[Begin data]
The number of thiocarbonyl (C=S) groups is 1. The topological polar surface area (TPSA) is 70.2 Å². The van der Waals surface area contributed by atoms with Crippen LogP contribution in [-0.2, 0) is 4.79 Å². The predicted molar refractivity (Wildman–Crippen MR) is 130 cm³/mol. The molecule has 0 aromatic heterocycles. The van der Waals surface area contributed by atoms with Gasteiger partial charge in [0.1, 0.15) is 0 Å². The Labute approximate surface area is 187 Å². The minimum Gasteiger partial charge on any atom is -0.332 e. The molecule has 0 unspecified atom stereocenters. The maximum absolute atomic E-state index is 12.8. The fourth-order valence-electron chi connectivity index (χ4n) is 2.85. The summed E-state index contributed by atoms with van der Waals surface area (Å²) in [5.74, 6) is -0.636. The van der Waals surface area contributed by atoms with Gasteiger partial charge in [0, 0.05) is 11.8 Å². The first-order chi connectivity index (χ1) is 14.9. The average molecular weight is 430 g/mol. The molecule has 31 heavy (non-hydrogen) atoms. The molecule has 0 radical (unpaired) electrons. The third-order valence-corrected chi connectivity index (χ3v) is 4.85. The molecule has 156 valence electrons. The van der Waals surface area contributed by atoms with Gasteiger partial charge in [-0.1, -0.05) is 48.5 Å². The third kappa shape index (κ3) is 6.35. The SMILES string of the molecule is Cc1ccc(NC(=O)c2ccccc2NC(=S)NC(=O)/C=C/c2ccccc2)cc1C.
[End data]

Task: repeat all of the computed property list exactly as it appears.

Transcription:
The number of thiocarbonyl (C=S) groups is 1. The topological polar surface area (TPSA) is 70.2 Å². The van der Waals surface area contributed by atoms with Crippen LogP contribution in [-0.2, 0) is 4.79 Å². The predicted molar refractivity (Wildman–Crippen MR) is 130 cm³/mol. The molecule has 0 aromatic heterocycles. The van der Waals surface area contributed by atoms with Gasteiger partial charge in [0.1, 0.15) is 0 Å². The Labute approximate surface area is 187 Å². The minimum Gasteiger partial charge on any atom is -0.332 e. The molecule has 0 unspecified atom stereocenters. The maximum absolute atomic E-state index is 12.8. The fourth-order valence-electron chi connectivity index (χ4n) is 2.85. The summed E-state index contributed by atoms with van der Waals surface area (Å²) in [5.74, 6) is -0.636. The van der Waals surface area contributed by atoms with Gasteiger partial charge in [0, 0.05) is 11.8 Å². The first-order chi connectivity index (χ1) is 14.9. The average molecular weight is 430 g/mol. The molecule has 31 heavy (non-hydrogen) atoms. The molecule has 0 radical (unpaired) electrons. The third-order valence-corrected chi connectivity index (χ3v) is 4.85. The molecule has 156 valence electrons. The van der Waals surface area contributed by atoms with Gasteiger partial charge in [-0.1, -0.05) is 48.5 Å². The third kappa shape index (κ3) is 6.35. The SMILES string of the molecule is Cc1ccc(NC(=O)c2ccccc2NC(=S)NC(=O)/C=C/c2ccccc2)cc1C.